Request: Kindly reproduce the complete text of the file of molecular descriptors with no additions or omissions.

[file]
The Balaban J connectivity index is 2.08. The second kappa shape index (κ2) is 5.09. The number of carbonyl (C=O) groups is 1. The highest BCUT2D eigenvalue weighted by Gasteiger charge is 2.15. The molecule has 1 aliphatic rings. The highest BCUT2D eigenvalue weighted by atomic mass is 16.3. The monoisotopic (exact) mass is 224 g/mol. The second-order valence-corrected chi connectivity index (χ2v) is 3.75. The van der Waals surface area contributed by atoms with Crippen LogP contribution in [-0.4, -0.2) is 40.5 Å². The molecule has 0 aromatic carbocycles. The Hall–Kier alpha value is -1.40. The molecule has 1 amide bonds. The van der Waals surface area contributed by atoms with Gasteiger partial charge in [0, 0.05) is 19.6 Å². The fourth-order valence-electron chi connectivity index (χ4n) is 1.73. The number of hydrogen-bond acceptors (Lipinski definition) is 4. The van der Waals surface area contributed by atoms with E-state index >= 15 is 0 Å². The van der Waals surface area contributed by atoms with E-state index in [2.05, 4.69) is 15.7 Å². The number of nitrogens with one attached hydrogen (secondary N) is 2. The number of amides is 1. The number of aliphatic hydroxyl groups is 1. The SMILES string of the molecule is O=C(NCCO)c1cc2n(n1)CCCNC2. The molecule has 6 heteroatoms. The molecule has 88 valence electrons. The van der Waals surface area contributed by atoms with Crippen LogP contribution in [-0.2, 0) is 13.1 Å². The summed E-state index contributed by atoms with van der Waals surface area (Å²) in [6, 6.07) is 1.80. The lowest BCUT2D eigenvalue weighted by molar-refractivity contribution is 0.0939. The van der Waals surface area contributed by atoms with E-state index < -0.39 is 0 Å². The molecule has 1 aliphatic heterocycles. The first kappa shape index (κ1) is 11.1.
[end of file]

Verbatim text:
The Balaban J connectivity index is 2.08. The second kappa shape index (κ2) is 5.09. The number of carbonyl (C=O) groups is 1. The highest BCUT2D eigenvalue weighted by Gasteiger charge is 2.15. The molecule has 1 aliphatic rings. The highest BCUT2D eigenvalue weighted by atomic mass is 16.3. The monoisotopic (exact) mass is 224 g/mol. The second-order valence-corrected chi connectivity index (χ2v) is 3.75. The van der Waals surface area contributed by atoms with Crippen LogP contribution in [-0.4, -0.2) is 40.5 Å². The molecule has 0 aromatic carbocycles. The Hall–Kier alpha value is -1.40. The molecule has 1 amide bonds. The van der Waals surface area contributed by atoms with Gasteiger partial charge in [0, 0.05) is 19.6 Å². The fourth-order valence-electron chi connectivity index (χ4n) is 1.73. The number of hydrogen-bond acceptors (Lipinski definition) is 4. The van der Waals surface area contributed by atoms with E-state index >= 15 is 0 Å². The van der Waals surface area contributed by atoms with E-state index in [2.05, 4.69) is 15.7 Å². The number of nitrogens with one attached hydrogen (secondary N) is 2. The number of amides is 1. The number of aliphatic hydroxyl groups is 1. The SMILES string of the molecule is O=C(NCCO)c1cc2n(n1)CCCNC2. The molecule has 6 heteroatoms. The molecule has 88 valence electrons. The van der Waals surface area contributed by atoms with Crippen LogP contribution in [-0.2, 0) is 13.1 Å². The summed E-state index contributed by atoms with van der Waals surface area (Å²) in [6, 6.07) is 1.80. The lowest BCUT2D eigenvalue weighted by molar-refractivity contribution is 0.0939. The van der Waals surface area contributed by atoms with E-state index < -0.39 is 0 Å². The molecule has 1 aliphatic heterocycles. The first kappa shape index (κ1) is 11.1.